### A Logarithm is Just the Number of Digits

If you don’t have a good intuition for how logarithms work, (e.g. what does it mean that happiness scales with the log of income? Or why does an algorithm that runs in log(log(x)) steps always run in 5 steps or fewer?) here is how you can explain it to a third grader: It’s the number of digits (roughly). For example it’s the number of zeros in these: $log_{10}(100) = 2$ $log_{10}(1000) =3$ $log_{10}(0.01) = -2$ $log_{10}(0.001) = -3$

For this to work out we have to transition through zero: $log(1)=0$

If it bothers you that I’m off by one, because clearly 100 has 3 digits, not 2, you can get the actual number of digits by rounding away from 0 to the next integer.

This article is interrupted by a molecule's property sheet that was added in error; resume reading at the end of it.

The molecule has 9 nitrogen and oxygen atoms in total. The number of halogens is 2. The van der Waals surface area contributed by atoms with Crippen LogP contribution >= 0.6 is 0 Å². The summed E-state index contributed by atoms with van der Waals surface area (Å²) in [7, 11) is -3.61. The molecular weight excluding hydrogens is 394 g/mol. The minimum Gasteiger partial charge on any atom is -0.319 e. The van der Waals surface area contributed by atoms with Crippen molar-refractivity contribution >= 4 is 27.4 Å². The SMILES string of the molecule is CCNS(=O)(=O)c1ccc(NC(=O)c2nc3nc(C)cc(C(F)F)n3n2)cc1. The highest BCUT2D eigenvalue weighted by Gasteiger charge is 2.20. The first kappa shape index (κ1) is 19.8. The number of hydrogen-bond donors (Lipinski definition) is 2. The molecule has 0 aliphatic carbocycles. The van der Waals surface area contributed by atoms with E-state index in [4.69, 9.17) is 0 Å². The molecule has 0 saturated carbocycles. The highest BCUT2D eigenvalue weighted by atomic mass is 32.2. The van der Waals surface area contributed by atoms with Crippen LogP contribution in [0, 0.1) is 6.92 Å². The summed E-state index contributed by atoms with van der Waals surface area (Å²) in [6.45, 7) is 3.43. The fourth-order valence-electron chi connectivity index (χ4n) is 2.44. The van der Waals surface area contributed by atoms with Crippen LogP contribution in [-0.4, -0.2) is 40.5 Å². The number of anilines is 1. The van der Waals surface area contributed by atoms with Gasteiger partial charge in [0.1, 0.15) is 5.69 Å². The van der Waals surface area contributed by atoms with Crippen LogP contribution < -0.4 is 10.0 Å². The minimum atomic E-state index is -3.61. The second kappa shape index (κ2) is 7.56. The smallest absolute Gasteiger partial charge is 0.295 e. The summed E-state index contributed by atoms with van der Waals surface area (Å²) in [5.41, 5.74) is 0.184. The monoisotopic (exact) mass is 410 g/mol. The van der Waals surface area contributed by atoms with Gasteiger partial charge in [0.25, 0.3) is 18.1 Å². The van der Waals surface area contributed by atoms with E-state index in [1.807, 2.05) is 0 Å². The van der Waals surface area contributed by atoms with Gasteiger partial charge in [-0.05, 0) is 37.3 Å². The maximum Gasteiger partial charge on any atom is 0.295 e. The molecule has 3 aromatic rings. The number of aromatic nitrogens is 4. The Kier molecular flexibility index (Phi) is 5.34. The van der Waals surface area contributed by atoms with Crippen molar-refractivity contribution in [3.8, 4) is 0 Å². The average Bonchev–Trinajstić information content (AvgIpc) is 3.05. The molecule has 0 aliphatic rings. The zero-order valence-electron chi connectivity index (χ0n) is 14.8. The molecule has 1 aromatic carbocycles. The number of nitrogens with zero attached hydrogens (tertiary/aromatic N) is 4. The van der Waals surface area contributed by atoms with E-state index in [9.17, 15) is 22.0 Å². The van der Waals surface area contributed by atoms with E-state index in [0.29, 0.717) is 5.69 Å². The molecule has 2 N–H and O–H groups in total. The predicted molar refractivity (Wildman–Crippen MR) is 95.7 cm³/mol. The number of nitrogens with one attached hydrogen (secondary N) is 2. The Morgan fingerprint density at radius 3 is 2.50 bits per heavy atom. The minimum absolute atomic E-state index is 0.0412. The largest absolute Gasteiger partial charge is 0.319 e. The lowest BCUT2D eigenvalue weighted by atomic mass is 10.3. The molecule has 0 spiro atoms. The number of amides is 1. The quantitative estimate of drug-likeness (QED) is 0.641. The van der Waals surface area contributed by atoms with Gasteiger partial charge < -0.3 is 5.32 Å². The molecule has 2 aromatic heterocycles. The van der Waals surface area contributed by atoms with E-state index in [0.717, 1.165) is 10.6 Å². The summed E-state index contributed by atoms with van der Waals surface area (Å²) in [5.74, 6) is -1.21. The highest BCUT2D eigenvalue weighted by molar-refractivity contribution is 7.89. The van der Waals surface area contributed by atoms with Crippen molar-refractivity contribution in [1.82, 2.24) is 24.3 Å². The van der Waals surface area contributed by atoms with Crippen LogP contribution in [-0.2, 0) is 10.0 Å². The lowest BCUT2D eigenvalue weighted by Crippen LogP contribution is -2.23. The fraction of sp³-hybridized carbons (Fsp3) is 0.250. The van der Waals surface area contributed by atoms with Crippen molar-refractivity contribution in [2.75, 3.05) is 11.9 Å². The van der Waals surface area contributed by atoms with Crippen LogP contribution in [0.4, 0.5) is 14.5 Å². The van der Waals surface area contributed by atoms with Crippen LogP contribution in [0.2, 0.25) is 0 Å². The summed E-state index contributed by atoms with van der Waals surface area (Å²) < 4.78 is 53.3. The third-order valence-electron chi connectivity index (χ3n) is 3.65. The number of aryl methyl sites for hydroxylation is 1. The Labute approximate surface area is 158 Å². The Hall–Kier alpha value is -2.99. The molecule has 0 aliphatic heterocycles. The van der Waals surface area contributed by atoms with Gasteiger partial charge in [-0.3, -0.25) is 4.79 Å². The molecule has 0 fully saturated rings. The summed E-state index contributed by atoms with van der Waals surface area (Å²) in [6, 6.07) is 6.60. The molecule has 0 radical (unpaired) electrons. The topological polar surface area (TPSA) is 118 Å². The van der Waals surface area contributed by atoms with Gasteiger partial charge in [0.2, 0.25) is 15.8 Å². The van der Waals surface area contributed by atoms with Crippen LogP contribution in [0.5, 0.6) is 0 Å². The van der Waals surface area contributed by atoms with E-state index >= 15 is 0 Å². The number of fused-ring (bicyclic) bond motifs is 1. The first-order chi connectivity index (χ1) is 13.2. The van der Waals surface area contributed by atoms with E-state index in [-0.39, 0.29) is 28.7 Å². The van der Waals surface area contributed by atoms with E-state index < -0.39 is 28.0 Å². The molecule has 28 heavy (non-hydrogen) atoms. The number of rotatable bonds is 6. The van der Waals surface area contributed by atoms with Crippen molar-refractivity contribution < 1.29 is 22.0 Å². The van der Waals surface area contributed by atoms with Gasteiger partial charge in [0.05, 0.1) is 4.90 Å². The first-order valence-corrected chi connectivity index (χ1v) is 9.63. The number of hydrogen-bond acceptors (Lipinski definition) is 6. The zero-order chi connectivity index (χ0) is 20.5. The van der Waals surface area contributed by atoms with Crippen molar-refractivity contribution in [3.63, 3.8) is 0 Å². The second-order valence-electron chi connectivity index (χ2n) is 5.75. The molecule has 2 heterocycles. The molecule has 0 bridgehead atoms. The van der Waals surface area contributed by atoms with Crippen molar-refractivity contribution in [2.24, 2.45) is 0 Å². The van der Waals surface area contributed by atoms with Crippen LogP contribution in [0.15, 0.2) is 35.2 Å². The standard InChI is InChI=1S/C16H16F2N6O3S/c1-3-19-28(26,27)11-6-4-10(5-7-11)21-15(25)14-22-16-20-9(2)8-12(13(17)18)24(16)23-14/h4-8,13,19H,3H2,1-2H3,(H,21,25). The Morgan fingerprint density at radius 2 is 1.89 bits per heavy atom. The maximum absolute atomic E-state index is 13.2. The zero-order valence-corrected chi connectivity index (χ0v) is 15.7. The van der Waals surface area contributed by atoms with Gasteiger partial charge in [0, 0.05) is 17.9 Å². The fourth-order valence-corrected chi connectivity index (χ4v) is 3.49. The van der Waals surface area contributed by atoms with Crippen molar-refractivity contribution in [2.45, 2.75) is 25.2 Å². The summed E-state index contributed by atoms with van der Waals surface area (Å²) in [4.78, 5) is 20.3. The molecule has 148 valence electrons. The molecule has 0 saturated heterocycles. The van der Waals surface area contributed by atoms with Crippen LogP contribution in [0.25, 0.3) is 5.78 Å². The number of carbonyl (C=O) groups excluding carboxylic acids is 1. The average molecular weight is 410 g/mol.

Where it gets complicated is when you have a number between two round numbers: $log_{10}(123) = ?$

We can’t just count the number of digits. It’s got to be somewhere between the other two numbers, coming out to roughly $2.09$. But lets not worry about those odd cases for now. Where this really helps is when trying to build an intuition for the logarithm rules:

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